BERLIN – France’s worst-kept secret is out: Emmanuel Macron is seeking a second term as President of France. The incumbent announced his run at almost the last moment, on the evening of 3 March, when the deadline for candidates to declare was the following day with the first round of voting on 10 April.
Plans for flashy re-election events, including a rally in Marseille on 5 March, have been heavily toned down by the president’s team following Russia’s invasion of Ukraine. The campaign for the election, despite being just five weeks away, has barely featured in the news since the war began.
Many in Paris now believe that Macron, already the favourite in this election, will walk it. His four primary competitors are tainted, to varying degrees, by fondness for or links to Vladimir Putin.
On the far right, that closeness ranges from the chumminess of Marine Le Pen, who had to pulp more than a million leaflets which featured a photograph of her shaking hands with the Russian president, to Éric Zemmour’s consistently overgenerous reading of Russia’s intentions on TV, now replayed in embarrassing social media clips. Jean-Luc Mélenchon, the far-left candidate, has in the past expressed a desire for closer relations with Russia and blamed Nato enlargement for tensions in Ukraine.
Any space there was in France for pro-Russian politics has almost completely closed. Seventy-four per cent of public opinion is sympathetic to Ukraine, while only 3 per cent of people support Russia and 23 per cent don’t know, according to a recent Ifop poll. “Pro-Russia candidates are boxed in right now,” Tara Varma, head of the Paris office of the European Council on Foreign Relations, said.
Valérie Pécresse, the candidate of the centre-right Republicans, has been sliding in the polls. She is not directly tainted by association with Russia but her party’s candidate at the last presidential election, François Fillon, was forced to quit his positions on the board of two Russian energy companies.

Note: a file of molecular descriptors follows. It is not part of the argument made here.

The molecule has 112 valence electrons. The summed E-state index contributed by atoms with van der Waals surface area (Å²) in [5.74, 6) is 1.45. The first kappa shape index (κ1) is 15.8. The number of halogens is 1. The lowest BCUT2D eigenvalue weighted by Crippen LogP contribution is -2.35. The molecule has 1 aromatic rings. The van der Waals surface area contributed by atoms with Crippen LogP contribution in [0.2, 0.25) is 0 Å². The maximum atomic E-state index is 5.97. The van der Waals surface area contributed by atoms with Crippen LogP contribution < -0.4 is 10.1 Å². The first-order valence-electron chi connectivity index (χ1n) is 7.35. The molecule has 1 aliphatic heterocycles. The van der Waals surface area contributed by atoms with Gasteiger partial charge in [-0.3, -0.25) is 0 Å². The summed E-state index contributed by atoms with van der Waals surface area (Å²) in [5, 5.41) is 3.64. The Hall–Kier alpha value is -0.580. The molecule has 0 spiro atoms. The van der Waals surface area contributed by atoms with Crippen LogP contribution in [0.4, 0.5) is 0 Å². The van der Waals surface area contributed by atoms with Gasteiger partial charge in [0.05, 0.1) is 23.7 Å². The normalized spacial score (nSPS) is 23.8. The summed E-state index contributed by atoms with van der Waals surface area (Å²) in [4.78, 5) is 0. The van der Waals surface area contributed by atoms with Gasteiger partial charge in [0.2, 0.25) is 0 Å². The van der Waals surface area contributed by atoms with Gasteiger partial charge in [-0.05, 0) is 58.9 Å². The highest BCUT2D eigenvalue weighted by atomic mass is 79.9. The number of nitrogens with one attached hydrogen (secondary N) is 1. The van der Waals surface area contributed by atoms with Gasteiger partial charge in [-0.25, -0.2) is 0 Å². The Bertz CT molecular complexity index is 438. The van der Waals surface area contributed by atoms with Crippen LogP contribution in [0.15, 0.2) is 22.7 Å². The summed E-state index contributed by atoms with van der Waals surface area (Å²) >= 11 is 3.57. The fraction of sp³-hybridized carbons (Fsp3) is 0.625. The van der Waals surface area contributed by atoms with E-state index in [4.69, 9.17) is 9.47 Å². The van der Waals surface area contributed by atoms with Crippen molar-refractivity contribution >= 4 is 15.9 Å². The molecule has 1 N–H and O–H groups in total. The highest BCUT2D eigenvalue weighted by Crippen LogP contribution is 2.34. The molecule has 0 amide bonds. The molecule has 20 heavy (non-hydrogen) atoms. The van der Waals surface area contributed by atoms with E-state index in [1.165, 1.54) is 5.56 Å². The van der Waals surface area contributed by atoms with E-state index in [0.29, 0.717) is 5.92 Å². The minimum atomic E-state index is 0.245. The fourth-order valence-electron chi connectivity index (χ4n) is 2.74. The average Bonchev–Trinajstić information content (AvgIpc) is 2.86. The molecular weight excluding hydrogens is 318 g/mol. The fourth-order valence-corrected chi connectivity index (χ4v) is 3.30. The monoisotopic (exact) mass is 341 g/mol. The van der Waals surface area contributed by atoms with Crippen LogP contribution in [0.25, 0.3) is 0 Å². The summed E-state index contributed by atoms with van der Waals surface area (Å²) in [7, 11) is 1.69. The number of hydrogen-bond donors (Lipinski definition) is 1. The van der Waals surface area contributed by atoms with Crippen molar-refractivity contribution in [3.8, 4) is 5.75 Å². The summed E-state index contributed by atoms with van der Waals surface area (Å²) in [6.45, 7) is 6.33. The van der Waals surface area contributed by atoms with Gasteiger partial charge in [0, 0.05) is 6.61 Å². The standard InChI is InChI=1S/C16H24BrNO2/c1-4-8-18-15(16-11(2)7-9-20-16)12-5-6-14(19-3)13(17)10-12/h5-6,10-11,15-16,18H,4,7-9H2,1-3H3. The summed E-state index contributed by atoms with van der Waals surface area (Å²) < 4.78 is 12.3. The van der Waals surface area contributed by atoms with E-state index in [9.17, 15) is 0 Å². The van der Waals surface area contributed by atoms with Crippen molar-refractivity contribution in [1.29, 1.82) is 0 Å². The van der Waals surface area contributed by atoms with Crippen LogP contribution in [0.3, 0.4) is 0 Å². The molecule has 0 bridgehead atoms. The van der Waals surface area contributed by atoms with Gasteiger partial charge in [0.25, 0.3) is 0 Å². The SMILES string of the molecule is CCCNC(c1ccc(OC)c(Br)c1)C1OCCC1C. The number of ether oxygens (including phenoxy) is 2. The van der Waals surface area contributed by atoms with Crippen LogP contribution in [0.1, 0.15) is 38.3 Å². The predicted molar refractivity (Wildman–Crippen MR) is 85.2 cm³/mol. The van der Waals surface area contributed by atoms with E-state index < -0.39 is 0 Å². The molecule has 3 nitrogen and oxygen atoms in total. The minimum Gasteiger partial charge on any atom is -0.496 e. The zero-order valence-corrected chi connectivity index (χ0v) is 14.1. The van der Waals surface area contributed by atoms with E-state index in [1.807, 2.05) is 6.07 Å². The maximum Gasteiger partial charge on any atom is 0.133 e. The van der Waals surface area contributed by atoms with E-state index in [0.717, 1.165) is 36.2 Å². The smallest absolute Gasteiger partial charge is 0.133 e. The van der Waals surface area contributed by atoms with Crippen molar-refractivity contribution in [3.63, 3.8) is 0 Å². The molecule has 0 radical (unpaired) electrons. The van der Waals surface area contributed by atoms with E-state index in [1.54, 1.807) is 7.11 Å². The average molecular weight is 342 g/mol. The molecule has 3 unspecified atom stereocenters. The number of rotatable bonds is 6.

In any case, all four challengers to Macron are distinctly inexperienced in what is certain to be a foreign policy focused election. Pécresse is the only one to have held ministerial office but has been hampered by embarrassing foreign policy gaffes, such as recently calling for the expulsion of Mali’s ambassador to France, even though the post had been vacant for two years.
All the while, Macron has stayed above the fray, playing a leading role in the futile pre-invasion push to deter Russia from invading Ukraine and subsequently co-ordinating the European response to the crisis. He has emerged as Putin’s favourite interlocutor, speaking more regularly to his Russian counterpart both before and after the invasion than almost any other world leader.
Macron has not been flawless on Russia. On 8 February he triumphantly announced that Putin had promised him that Moscow “would not escalate” tensions, two weeks before Putin gave the order to invade. “He was shocked by Putin’s betrayal,” Varma said. Macron’s naivety regarding Putin’s intentions could plausibly have hurt him in the campaign, but he needed to prove that all the avenues for diplomacy had been exhausted before the war and subsequent sanctions on Moscow, which will hurt Europe as well as Russia.
“French voters are unlikely to replace the captain in the middle of the storm, in a crisis that has stirred much emotion in France and Europe,” said Benjamin Haddad of the Atlantic Council think tank. “But let’s be cautious, the world is very different from a week ago and could be very different in four weeks.”
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